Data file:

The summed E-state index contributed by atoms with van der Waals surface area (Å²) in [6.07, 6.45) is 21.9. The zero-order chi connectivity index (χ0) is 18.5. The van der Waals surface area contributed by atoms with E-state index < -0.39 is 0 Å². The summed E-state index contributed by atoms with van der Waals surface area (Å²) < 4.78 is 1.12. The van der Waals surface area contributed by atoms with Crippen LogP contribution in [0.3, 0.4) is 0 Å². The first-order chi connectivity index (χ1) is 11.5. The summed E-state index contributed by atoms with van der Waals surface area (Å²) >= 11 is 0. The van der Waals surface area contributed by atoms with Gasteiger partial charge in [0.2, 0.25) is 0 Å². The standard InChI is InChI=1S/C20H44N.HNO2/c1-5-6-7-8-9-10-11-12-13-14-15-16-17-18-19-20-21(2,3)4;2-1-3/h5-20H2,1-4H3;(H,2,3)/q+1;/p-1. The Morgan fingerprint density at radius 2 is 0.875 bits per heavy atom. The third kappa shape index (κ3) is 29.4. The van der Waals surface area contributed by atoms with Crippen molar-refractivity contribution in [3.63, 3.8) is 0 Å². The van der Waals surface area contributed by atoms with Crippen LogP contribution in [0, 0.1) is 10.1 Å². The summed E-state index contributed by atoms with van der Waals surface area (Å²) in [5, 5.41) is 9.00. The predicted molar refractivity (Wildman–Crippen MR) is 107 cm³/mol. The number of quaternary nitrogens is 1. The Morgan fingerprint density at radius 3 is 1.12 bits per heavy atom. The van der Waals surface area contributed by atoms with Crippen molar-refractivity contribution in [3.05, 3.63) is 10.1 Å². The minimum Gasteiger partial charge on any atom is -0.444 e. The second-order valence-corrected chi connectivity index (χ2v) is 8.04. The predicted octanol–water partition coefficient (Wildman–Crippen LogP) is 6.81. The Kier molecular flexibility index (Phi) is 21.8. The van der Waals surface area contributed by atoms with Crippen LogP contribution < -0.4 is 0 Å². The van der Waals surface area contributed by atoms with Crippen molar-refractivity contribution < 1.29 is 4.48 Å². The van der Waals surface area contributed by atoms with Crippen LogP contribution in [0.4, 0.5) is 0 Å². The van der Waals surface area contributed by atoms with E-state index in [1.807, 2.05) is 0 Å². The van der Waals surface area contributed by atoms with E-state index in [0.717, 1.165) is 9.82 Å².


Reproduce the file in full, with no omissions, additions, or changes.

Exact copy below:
The summed E-state index contributed by atoms with van der Waals surface area (Å²) in [6.07, 6.45) is 21.9. The zero-order chi connectivity index (χ0) is 18.5. The van der Waals surface area contributed by atoms with E-state index < -0.39 is 0 Å². The summed E-state index contributed by atoms with van der Waals surface area (Å²) < 4.78 is 1.12. The van der Waals surface area contributed by atoms with Crippen LogP contribution in [0.3, 0.4) is 0 Å². The first-order chi connectivity index (χ1) is 11.5. The summed E-state index contributed by atoms with van der Waals surface area (Å²) >= 11 is 0. The van der Waals surface area contributed by atoms with Gasteiger partial charge in [0.2, 0.25) is 0 Å². The standard InChI is InChI=1S/C20H44N.HNO2/c1-5-6-7-8-9-10-11-12-13-14-15-16-17-18-19-20-21(2,3)4;2-1-3/h5-20H2,1-4H3;(H,2,3)/q+1;/p-1. The Morgan fingerprint density at radius 2 is 0.875 bits per heavy atom. The third kappa shape index (κ3) is 29.4. The van der Waals surface area contributed by atoms with Crippen molar-refractivity contribution in [3.63, 3.8) is 0 Å². The van der Waals surface area contributed by atoms with Crippen LogP contribution in [0, 0.1) is 10.1 Å². The summed E-state index contributed by atoms with van der Waals surface area (Å²) in [5, 5.41) is 9.00. The predicted molar refractivity (Wildman–Crippen MR) is 107 cm³/mol. The number of quaternary nitrogens is 1. The Morgan fingerprint density at radius 3 is 1.12 bits per heavy atom. The van der Waals surface area contributed by atoms with Crippen molar-refractivity contribution in [3.05, 3.63) is 10.1 Å². The minimum Gasteiger partial charge on any atom is -0.444 e. The second-order valence-corrected chi connectivity index (χ2v) is 8.04. The predicted octanol–water partition coefficient (Wildman–Crippen LogP) is 6.81. The Kier molecular flexibility index (Phi) is 21.8. The van der Waals surface area contributed by atoms with Crippen LogP contribution < -0.4 is 0 Å². The van der Waals surface area contributed by atoms with Crippen molar-refractivity contribution < 1.29 is 4.48 Å². The van der Waals surface area contributed by atoms with Crippen LogP contribution in [0.4, 0.5) is 0 Å². The van der Waals surface area contributed by atoms with E-state index in [1.807, 2.05) is 0 Å². The van der Waals surface area contributed by atoms with E-state index in [0.717, 1.165) is 9.82 Å².